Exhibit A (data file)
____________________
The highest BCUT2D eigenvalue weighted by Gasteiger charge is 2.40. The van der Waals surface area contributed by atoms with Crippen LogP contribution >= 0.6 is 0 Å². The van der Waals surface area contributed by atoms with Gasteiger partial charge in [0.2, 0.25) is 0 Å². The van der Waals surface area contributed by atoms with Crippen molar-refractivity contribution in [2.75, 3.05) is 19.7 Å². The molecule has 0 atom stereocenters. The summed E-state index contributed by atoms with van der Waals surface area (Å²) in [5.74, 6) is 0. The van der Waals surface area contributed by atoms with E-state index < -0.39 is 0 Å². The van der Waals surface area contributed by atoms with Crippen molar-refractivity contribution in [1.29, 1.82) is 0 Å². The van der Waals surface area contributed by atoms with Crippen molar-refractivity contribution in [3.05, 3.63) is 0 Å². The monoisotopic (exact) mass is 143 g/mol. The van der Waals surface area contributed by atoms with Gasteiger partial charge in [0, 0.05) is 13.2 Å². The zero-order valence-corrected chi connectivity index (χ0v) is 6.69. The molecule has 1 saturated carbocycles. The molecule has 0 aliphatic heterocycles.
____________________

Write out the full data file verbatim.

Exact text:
The highest BCUT2D eigenvalue weighted by Gasteiger charge is 2.40. The van der Waals surface area contributed by atoms with Crippen LogP contribution >= 0.6 is 0 Å². The van der Waals surface area contributed by atoms with Gasteiger partial charge in [0.2, 0.25) is 0 Å². The van der Waals surface area contributed by atoms with Crippen molar-refractivity contribution in [2.75, 3.05) is 19.7 Å². The molecule has 0 atom stereocenters. The summed E-state index contributed by atoms with van der Waals surface area (Å²) in [5.74, 6) is 0. The van der Waals surface area contributed by atoms with E-state index < -0.39 is 0 Å². The van der Waals surface area contributed by atoms with Crippen molar-refractivity contribution in [1.29, 1.82) is 0 Å². The van der Waals surface area contributed by atoms with Crippen molar-refractivity contribution in [3.05, 3.63) is 0 Å². The monoisotopic (exact) mass is 143 g/mol. The van der Waals surface area contributed by atoms with Gasteiger partial charge in [0, 0.05) is 13.2 Å². The zero-order valence-corrected chi connectivity index (χ0v) is 6.69. The molecule has 1 saturated carbocycles. The molecule has 0 aliphatic heterocycles.